The Social Justice Coalition (SJC) wants Cape Town Mayor Dan Plato to explain himself after saying those who move to the Western Cape from other provinces can’t look after themselves and eat up the city’s budget, IOL reports.
Western Cape Democratic Alliance leader Bonginkosi Madikizela, meanwhile, defended Plato, which SJC general secretary Axolile Notywala called “disturbing”.
“We know Plato is talking about black Africans,” said Notywala. “This means that we should take the comments as the DA’s stance. This shows clearly what and who the party stands for, and that is not poor and working class black Africans,” he continued.
This Maoyor of Capetown’s chat is laced with racism. He forgets that the poor blacks in his city also pay taxes such as through the Vat , electricity etc. Tomorrow the DA will be asking the same community to vote for it. What a shame. pic.twitter.com/l6yVHhqdoU
— Bantu Holomisa (@BantuHolomisa) February 17, 2019
This came after UDM leader Bantu Holomisa shared video footage of Plato voicing opinions on those who move to the Western Cape.
“99% of those coming into the Western Cape, the two of us pay for them, they can’t fend for themselves. Lots and lots of our budgets go to them, unfortunately, and that is a challenge,” Plato says.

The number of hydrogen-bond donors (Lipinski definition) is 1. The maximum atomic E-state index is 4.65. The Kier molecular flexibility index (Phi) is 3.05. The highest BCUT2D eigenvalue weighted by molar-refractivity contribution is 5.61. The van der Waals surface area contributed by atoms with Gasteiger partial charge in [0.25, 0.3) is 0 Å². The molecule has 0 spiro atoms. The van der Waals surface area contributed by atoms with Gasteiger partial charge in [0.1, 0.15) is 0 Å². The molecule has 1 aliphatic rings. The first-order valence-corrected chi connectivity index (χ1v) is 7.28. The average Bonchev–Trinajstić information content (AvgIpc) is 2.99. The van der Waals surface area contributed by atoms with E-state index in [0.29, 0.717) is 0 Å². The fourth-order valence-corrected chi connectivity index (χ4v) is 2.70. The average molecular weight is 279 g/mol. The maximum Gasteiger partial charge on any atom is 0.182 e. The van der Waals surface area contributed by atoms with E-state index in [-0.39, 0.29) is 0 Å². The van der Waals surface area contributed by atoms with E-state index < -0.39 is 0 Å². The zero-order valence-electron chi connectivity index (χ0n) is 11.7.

It appears Plato did not know he was being filmed.
Holomisa said Plato’s words were “laced with racism”.
“He forgets that the poor blacks in his city also pay taxes such as through the Vat, electricity etc. Tomorrow the DA will be asking the same community to vote for it. What a shame,” Holomisa tweeted.
The ANC reacted to Plato’s words, and were accused by his spokesperson of having “deliberately misquoted the mayor and purposely distorted” his words.
— ANC Western Cape_za (@ANCWesternCape_) February 18, 2019
Madonsela, meanwhile, defended Plato’s words in the Cape Times.
“Of course they can’t help themselves. They need our assistance as government. There’s nothing wrong with what mayor Plato said. Many people come to the Western Cape looking for greener pastures because they have a prospect of finding a job here,” he said.
The incident may remind some of one back in 2012 when Premier Helen Zille evoked outrage after she described those who left the Eastern Cape and moved to the Western Cape as “refugees“, a comment that saw her taken to the Human Rights Commission.
Many media reports on this latest controversy, such as this on on IOL, meanwhile, have referred to Plato’s words as his “stance on immigrants”, which is incorrect, as Plato was referring to people who come to the Western Cape from other provinces, rather than those from other countries.
(Compiled by Daniel Friedman)